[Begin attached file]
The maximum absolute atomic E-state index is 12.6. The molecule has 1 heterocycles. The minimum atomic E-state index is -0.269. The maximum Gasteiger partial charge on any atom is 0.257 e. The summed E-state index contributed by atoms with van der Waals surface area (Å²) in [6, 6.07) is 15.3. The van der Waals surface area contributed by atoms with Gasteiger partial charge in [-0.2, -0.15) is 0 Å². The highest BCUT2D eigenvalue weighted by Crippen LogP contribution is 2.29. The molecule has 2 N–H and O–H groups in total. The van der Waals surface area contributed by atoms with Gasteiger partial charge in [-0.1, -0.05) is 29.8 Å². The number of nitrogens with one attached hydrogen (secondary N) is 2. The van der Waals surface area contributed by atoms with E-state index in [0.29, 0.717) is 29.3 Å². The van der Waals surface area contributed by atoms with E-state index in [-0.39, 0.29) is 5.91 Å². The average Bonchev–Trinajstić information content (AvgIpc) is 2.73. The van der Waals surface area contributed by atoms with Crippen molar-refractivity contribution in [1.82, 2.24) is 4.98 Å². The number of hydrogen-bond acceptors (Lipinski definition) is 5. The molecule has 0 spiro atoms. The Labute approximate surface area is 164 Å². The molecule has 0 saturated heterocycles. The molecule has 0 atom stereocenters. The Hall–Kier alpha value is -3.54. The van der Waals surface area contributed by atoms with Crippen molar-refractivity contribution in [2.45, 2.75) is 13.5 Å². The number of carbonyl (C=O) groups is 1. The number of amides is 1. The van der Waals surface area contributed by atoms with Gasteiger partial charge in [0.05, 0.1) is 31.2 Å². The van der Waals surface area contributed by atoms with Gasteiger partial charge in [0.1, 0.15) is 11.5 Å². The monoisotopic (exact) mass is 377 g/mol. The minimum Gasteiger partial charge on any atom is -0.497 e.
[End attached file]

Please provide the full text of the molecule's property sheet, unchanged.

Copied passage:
The maximum absolute atomic E-state index is 12.6. The molecule has 1 heterocycles. The minimum atomic E-state index is -0.269. The maximum Gasteiger partial charge on any atom is 0.257 e. The summed E-state index contributed by atoms with van der Waals surface area (Å²) in [6, 6.07) is 15.3. The van der Waals surface area contributed by atoms with Gasteiger partial charge in [-0.2, -0.15) is 0 Å². The highest BCUT2D eigenvalue weighted by Crippen LogP contribution is 2.29. The molecule has 2 N–H and O–H groups in total. The van der Waals surface area contributed by atoms with Gasteiger partial charge in [-0.1, -0.05) is 29.8 Å². The number of nitrogens with one attached hydrogen (secondary N) is 2. The van der Waals surface area contributed by atoms with E-state index in [0.29, 0.717) is 29.3 Å². The van der Waals surface area contributed by atoms with E-state index in [-0.39, 0.29) is 5.91 Å². The average Bonchev–Trinajstić information content (AvgIpc) is 2.73. The van der Waals surface area contributed by atoms with Crippen molar-refractivity contribution in [1.82, 2.24) is 4.98 Å². The number of hydrogen-bond acceptors (Lipinski definition) is 5. The molecule has 0 spiro atoms. The Labute approximate surface area is 164 Å². The molecule has 0 saturated heterocycles. The molecule has 0 atom stereocenters. The Hall–Kier alpha value is -3.54. The van der Waals surface area contributed by atoms with Crippen molar-refractivity contribution in [2.45, 2.75) is 13.5 Å². The number of carbonyl (C=O) groups is 1. The number of amides is 1. The van der Waals surface area contributed by atoms with Gasteiger partial charge in [0.05, 0.1) is 31.2 Å². The van der Waals surface area contributed by atoms with Gasteiger partial charge in [0.1, 0.15) is 11.5 Å². The monoisotopic (exact) mass is 377 g/mol. The minimum Gasteiger partial charge on any atom is -0.497 e.